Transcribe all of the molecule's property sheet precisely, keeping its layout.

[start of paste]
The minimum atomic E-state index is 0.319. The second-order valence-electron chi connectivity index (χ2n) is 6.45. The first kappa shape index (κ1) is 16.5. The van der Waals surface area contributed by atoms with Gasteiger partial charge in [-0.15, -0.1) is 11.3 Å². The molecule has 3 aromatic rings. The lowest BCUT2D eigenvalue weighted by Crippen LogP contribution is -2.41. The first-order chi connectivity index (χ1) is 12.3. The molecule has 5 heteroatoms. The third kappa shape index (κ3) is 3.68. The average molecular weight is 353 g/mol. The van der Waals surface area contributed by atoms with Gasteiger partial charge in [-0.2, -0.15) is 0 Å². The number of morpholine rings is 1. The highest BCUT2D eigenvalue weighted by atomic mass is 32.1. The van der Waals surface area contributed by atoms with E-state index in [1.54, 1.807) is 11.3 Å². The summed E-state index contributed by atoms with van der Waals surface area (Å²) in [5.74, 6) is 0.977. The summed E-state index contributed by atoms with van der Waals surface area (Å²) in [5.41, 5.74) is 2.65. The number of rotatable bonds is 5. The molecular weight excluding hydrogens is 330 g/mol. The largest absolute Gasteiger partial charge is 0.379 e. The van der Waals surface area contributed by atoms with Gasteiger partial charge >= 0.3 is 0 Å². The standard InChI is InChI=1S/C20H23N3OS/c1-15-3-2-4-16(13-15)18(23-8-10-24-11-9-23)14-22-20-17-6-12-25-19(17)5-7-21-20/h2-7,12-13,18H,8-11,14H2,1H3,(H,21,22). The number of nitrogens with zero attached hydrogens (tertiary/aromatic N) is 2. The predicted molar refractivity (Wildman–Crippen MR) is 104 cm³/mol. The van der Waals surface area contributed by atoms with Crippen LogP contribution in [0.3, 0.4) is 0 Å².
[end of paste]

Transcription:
The minimum atomic E-state index is 0.319. The second-order valence-electron chi connectivity index (χ2n) is 6.45. The first kappa shape index (κ1) is 16.5. The van der Waals surface area contributed by atoms with Gasteiger partial charge in [-0.15, -0.1) is 11.3 Å². The molecule has 3 aromatic rings. The lowest BCUT2D eigenvalue weighted by Crippen LogP contribution is -2.41. The first-order chi connectivity index (χ1) is 12.3. The molecule has 5 heteroatoms. The third kappa shape index (κ3) is 3.68. The average molecular weight is 353 g/mol. The van der Waals surface area contributed by atoms with Gasteiger partial charge in [-0.2, -0.15) is 0 Å². The number of morpholine rings is 1. The highest BCUT2D eigenvalue weighted by atomic mass is 32.1. The van der Waals surface area contributed by atoms with E-state index in [1.54, 1.807) is 11.3 Å². The summed E-state index contributed by atoms with van der Waals surface area (Å²) in [5.74, 6) is 0.977. The summed E-state index contributed by atoms with van der Waals surface area (Å²) in [5.41, 5.74) is 2.65. The number of rotatable bonds is 5. The molecular weight excluding hydrogens is 330 g/mol. The largest absolute Gasteiger partial charge is 0.379 e. The van der Waals surface area contributed by atoms with Gasteiger partial charge >= 0.3 is 0 Å². The standard InChI is InChI=1S/C20H23N3OS/c1-15-3-2-4-16(13-15)18(23-8-10-24-11-9-23)14-22-20-17-6-12-25-19(17)5-7-21-20/h2-7,12-13,18H,8-11,14H2,1H3,(H,21,22). The number of nitrogens with zero attached hydrogens (tertiary/aromatic N) is 2. The predicted molar refractivity (Wildman–Crippen MR) is 104 cm³/mol. The van der Waals surface area contributed by atoms with Crippen LogP contribution in [0.3, 0.4) is 0 Å².